In an industry like construction, where techniques, materials, equipment, and regulations are constantly changing, continuous training is vital to maximizing work force productivity, work quality and leader development.
Continually expanding the capability of workers and managers at all levels is also vital in an industry where a significant shortage of workers looms ominously in the not-too-distant future.
If we won't have enough people, it's all the more important that we have versatile, skilled, productive workers to help the offset the shortage.
Fortunately, training of many types and from many sources is available to Wisconsin's construction industry.
The most traditional training providers have been the state's 16 technical colleges. They continue to be a primary source of training for construction and industrial workers, offering education in skilled trades ranging from construction labor, bricklaying, masonry, carpentry, electrician, welding, HVAC technician, and plumbing, to equipment technician, surveying, drafting, and architectural design.
The Wisconsin Technical College System also helps provide classroom instruction for the majority of apprenticeship programs in Wisconsin, which have played a vital role in training Wisconsin's work force since 1911.
Unions are expanding their traditionally strong role in training members.
One union strong on training is the International Union of Operating Engineers, Local 139, which covers all of Wisconsin and operates a 400-acre heavy-equipment school in Coloma, Wis.
The modern facility is a tremendous resource for union members who want to hone their skills, expand the range of equipment they can operate, or learn about new codes, technology and regulations.
The school offers 20 courses and teaches about 4,200 students a year, combining classroom instruction with hands-on practical exercises on modern, well-maintained equipment.
Another union group that has taken the lead in training is the Wisconsin Laborers District Council (WLDC), which includes nearly 9,000 craft laborers from across the state and operates a brand new, state-of-the-art training center on 20 acres in Madison. The facility is supported by the union and its employer partners.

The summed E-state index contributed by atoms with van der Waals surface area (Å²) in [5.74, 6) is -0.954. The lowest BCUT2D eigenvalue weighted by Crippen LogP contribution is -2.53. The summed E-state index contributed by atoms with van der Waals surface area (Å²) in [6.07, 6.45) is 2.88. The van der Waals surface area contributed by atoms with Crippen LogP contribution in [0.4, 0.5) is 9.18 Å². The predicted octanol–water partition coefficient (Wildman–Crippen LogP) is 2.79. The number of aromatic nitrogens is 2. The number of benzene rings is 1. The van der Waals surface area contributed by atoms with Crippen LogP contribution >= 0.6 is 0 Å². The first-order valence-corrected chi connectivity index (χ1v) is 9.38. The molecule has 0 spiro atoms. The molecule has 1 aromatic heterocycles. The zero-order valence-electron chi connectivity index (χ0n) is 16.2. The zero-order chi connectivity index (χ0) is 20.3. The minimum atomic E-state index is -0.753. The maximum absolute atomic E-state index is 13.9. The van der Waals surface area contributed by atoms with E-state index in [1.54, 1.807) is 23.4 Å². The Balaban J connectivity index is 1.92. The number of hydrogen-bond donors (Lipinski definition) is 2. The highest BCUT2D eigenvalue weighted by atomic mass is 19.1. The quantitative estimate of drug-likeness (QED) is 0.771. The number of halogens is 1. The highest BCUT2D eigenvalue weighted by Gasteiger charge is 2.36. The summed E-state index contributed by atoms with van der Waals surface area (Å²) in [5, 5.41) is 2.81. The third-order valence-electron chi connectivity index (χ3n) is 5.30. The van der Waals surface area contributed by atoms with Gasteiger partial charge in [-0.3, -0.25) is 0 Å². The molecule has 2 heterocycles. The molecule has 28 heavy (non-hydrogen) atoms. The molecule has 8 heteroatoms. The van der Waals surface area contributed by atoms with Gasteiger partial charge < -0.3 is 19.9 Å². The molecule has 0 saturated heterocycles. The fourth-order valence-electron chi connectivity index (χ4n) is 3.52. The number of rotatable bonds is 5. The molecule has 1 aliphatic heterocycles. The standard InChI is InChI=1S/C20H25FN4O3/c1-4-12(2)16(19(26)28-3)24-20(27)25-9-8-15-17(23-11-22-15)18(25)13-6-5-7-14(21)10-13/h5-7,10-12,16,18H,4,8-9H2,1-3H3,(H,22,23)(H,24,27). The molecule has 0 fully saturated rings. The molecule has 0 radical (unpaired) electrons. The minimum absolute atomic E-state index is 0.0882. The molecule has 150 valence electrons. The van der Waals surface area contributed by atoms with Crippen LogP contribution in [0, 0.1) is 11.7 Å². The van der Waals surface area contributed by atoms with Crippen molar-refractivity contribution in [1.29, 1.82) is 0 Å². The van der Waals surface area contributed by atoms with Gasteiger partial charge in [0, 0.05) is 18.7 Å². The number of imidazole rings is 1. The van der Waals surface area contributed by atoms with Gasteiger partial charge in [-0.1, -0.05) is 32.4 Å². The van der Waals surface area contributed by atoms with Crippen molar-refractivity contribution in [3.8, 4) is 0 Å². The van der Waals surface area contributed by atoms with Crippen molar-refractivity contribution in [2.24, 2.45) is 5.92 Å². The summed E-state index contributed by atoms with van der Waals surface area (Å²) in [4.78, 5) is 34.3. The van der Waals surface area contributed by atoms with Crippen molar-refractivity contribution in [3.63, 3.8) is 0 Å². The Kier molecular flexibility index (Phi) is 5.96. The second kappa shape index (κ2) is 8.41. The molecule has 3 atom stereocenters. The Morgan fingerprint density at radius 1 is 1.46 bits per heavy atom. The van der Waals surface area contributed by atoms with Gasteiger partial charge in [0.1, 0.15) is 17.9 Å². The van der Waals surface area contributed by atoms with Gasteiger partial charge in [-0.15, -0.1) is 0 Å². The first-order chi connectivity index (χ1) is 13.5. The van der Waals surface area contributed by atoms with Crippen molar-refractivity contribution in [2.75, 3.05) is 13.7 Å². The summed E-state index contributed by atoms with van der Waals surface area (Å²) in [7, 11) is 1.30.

The WDLC center trains about 2,000 students a year. Its 35 courses include not only highway, heavy, commercial, industrial, sewer/water, and utility construction, but also environmental remediation, building demolition, tunneling, trenchless technology, asbestos abatement, and nuclear decontamination and demolition.
Tom Fisher, a 40-year member of the laborers union and now president and business manager for the Wisconsin Laborers District Council, says, "This is a great example of labor and management working together for the common good of the industry. We're training the next generation of craft laborers, and a well-trained work force is a skilled and safe work force."
Trade associations, such as the Associated General Contractors (AGC), Wisconsin Underground Contractors (WUCA), and Associated Builders & Contractors (ABC), are also strong providers of training. Available to both members and non-members, the training is generally offered at a number of locations throughout the state.
Topics range from key skills for superintendents, such as leadership, motivation, problem solving, and construction law, to trench rescue, confined-space entry, electrical installation, and the OSHA 10-hour construction and safety health outreach program.
The ABC Director of Education Wayne Belanger says, "Everyone, from apprentices to top managers, needs to keep learning and training throughout their careers. There is a constant stream of new techniques, materials, equipment, and regulations to keep up with. And everything needs to be done safely and correctly the first time because rework is so costly." ABC trains 1,200 apprentices in 13 trades each year, as well as 1,100 management and continuing-education students.
Another source of training is contractors themselves, many of whom hold their own training programs about safety, productivity, quality, specific skills, and other topics important to their employees and company.
Training is also available from manufacturers and dealers, who offer courses about using and maintaining the products they sell.
And, of course, training is available from companies who are experts in their fields and offer consulting and/or training as part of their business. Their areas of expertise range from heavy-equipment operation to safety.
The availability of so many high-quality training sources gives Wisconsin's construction industry a vital edge in developing the flexible and productive work force needed to meet its coming challenges.